When the V1 came out a few years ago, I thought it looked good; when its price dropped drastically, it looked really, really, good, and I bought one. It came with 10-30mm and 30-110mm lenses. Since then I have added the 6.7-13mm, 10mm, 18.5mm, 32mm, and now the 70-300mm, and the FT-1 adapter. If that says anything, it says I like the system, or else I am just overly acquisitive. (I will leave you to figure that out!)
If you are familiar with the Nikon 1 system, you know it has gone through multiple iterations, and has had numerous models in the S, J, and V series. I am not sure if the S series is still in production, but the J is now up to a J-5 being released in a few weeks. The V3 is the current version of the V series, so I cannot help but wonder if the V4 will be even more interesting.
One major gripe people have about the entire Nikon 1 series is the smallness of the sensor. It falls in the 1″ (2.5cm) category. Does it really matter? Isn’t the image produced the most important thing? To me it is. It also means knowing how a system works, and to use its strengths and limitations to the best advantage. This means using it under all sorts of situations, pushing it, controlling it, whatever.
Besides the Nikon V1, I also have a D7000, and the Df, and a number of different lenses with a different F mount, from vintage lenses from the 60s, to newer ones produced in the last couple of years. I got hooked on Nikon because a friend loaned me his D70 a few years ago, and I haven’t looked back. I also have a Nikon FM2N, which is a cool film camera, and can use lenses on it, too.
So, why another look at the Nikon 1 system? It is because it has sat on a shelf for awhile, until I started seeing work done with the 70-300mm lens (officially labeled 1 NIKKOR VR 70-300 f/4.5-5.6 on the Nikon USA website). The lens becomes a 189-810mm lens on the Nikon 1 cameras. The distance that can be covered is phenomenal, and is very petite. A regular 70-300mm lens coupled with the FT-1 adapter works great – but is gargantuan. Because it is small, I went for it.
A lot of birders enjoy using the lens as it is easy to use handheld. Tom Stirr has done a great job demonstrating the quality of images, as can be seen in his work below. He uses the V2 and V3, which are considerably more advanced than my V1, but you get the idea:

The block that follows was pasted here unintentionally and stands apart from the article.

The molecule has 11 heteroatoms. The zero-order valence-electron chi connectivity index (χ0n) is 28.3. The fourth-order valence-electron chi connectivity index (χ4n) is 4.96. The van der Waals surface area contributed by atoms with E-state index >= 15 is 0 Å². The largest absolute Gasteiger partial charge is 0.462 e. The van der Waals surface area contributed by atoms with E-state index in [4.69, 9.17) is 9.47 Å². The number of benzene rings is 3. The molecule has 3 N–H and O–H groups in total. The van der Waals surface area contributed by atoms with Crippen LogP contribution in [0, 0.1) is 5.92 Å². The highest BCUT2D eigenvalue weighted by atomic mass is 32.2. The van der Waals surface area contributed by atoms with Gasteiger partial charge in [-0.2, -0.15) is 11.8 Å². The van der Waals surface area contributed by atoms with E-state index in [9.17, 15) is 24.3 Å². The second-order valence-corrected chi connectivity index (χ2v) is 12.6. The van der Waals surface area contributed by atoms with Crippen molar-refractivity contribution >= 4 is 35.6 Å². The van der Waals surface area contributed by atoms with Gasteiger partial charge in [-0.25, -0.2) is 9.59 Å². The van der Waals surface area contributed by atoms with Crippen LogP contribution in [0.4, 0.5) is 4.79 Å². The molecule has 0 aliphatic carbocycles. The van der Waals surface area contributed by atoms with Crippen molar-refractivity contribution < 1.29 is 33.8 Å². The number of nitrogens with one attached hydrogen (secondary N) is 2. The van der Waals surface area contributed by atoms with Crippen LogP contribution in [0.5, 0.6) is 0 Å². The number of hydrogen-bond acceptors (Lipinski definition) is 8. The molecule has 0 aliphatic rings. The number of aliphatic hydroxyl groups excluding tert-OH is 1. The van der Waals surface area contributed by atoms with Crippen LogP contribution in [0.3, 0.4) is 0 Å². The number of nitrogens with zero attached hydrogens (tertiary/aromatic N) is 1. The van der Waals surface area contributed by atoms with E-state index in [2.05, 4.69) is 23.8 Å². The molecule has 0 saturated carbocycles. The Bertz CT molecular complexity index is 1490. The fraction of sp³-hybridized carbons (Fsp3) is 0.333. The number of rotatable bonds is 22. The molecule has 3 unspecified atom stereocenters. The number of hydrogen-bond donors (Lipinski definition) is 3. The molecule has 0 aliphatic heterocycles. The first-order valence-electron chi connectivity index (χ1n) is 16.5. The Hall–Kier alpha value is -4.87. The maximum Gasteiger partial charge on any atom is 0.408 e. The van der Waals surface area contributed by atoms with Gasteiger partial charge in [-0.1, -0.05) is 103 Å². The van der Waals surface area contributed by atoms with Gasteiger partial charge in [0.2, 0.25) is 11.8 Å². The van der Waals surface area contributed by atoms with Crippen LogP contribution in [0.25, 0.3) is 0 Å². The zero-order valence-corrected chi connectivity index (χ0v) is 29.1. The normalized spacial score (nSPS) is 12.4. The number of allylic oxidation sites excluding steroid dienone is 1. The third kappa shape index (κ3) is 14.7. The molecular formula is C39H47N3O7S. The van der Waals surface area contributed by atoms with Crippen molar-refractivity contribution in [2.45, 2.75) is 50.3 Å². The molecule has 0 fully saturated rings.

Using the lens handheld, I cannot complain. While it is still heavy (in my opinion lots of things are heavy, like national debt or guilt), the VR works well, and I have found for myself, setting it to normal in the camera, and coupling it with continuous shooting, has allowed me to move in closer to things or people or animals I would not otherwise be able to.
Another photographer whose work I like is Aurora Santiago, on Flickr. You can find her work here. She uses the V3 and 70-300mm for her birds, and other shots, too, I imagine.
I use this lens to photograph plants, distances, and finally, the other day, I met up with a friend to photograph birds at a lake in a local park. Unfortunately, the lake was fenced off as clean-up goes on, and reconstruction. So, the egrets I wanted to photograph seem to have decamped, but the geese, ducks, grebes, and pigeons were still hanging out. Waddling birds were easy to capture – they are pretty tame – but swooping flocks of pigeons were amazingly impossible to capture with panning. Floopity, whoosh! I wanted to see how the V1 and the 70-300mm worked together to produce good pictures, still and with my largely unsuccessful attempts at panning.
Below are a number of pictures I have taken recently, using the 30-110mm, the 6.7-13mm, 32mm, and the 70-300mm lenses on the V1.
I have found a few things out in using the V1/70-300mm combo. First, I need to up the iso. Next, if necessary, shorten the exposure time to 1/500 and leave the camera to do the rest. For panning, use the central focal point, and use the continual / burst mode of the camera. Bright daylight also helps. The pictures I like are not all crystal clear, but they are pleasing to my eye. Some might be a bit soft or show some blur. Again, the photo is most important.
Besides the quality of the photo, post production is also important. Some people believe and strive for every picture to be perfect in composition, exposure, and so on, before even taking it. Sorry, not so for me. For me, post means rendering a mood, or shifting colors to something I like. I am not a purist that way. To me, some photography is a crap shoot – point, shoot-shoot-shoot (like when panning) – and pray, pray, pray! And then, look and look again. What works, what does not? Analysis is important, and reassessment of what was done.
And finally, just have fun. I don’t make money off my pictures, and couldn’t care less. For me, the creative process and intellectual process are important, as is simply getting outdoors to enjoy the world around me, by myself, or with friends.